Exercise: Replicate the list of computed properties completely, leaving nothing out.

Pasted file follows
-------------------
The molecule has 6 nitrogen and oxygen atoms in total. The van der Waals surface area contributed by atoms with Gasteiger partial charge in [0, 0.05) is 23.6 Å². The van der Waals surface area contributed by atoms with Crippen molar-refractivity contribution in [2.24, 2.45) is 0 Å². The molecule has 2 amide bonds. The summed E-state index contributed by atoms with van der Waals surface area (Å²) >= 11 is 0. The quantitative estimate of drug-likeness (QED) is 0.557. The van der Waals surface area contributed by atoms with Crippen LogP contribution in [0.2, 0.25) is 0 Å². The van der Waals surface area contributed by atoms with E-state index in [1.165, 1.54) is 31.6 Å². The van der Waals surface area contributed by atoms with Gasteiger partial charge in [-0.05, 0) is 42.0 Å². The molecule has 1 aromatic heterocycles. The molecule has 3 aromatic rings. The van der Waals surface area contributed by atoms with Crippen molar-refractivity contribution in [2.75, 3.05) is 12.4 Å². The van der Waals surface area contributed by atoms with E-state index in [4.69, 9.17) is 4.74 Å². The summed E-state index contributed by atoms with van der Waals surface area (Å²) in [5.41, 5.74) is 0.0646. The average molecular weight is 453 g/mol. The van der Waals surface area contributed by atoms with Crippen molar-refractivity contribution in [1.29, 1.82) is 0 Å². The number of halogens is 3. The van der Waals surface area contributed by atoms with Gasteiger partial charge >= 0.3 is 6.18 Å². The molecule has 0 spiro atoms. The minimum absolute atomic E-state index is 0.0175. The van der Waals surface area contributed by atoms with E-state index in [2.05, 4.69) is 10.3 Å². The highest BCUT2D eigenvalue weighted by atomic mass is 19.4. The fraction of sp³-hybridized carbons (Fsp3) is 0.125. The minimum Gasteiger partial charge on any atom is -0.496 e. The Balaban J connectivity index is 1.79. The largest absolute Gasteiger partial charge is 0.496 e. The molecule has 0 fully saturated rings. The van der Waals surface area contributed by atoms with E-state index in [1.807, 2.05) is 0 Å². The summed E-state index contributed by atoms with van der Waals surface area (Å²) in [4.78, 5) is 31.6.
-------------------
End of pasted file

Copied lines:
The molecule has 6 nitrogen and oxygen atoms in total. The van der Waals surface area contributed by atoms with Gasteiger partial charge in [0, 0.05) is 23.6 Å². The van der Waals surface area contributed by atoms with Crippen molar-refractivity contribution in [2.24, 2.45) is 0 Å². The molecule has 2 amide bonds. The summed E-state index contributed by atoms with van der Waals surface area (Å²) >= 11 is 0. The quantitative estimate of drug-likeness (QED) is 0.557. The van der Waals surface area contributed by atoms with Crippen LogP contribution in [0.2, 0.25) is 0 Å². The van der Waals surface area contributed by atoms with E-state index in [1.165, 1.54) is 31.6 Å². The van der Waals surface area contributed by atoms with Gasteiger partial charge in [-0.05, 0) is 42.0 Å². The molecule has 1 aromatic heterocycles. The molecule has 3 aromatic rings. The van der Waals surface area contributed by atoms with Crippen molar-refractivity contribution in [2.75, 3.05) is 12.4 Å². The van der Waals surface area contributed by atoms with E-state index in [4.69, 9.17) is 4.74 Å². The summed E-state index contributed by atoms with van der Waals surface area (Å²) in [5.41, 5.74) is 0.0646. The average molecular weight is 453 g/mol. The van der Waals surface area contributed by atoms with Crippen molar-refractivity contribution in [1.29, 1.82) is 0 Å². The number of halogens is 3. The van der Waals surface area contributed by atoms with Gasteiger partial charge >= 0.3 is 6.18 Å². The molecule has 0 spiro atoms. The minimum absolute atomic E-state index is 0.0175. The van der Waals surface area contributed by atoms with E-state index in [2.05, 4.69) is 10.3 Å². The highest BCUT2D eigenvalue weighted by atomic mass is 19.4. The fraction of sp³-hybridized carbons (Fsp3) is 0.125. The minimum Gasteiger partial charge on any atom is -0.496 e. The Balaban J connectivity index is 1.79. The largest absolute Gasteiger partial charge is 0.496 e. The molecule has 0 fully saturated rings. The van der Waals surface area contributed by atoms with E-state index in [1.807, 2.05) is 0 Å². The summed E-state index contributed by atoms with van der Waals surface area (Å²) in [4.78, 5) is 31.6.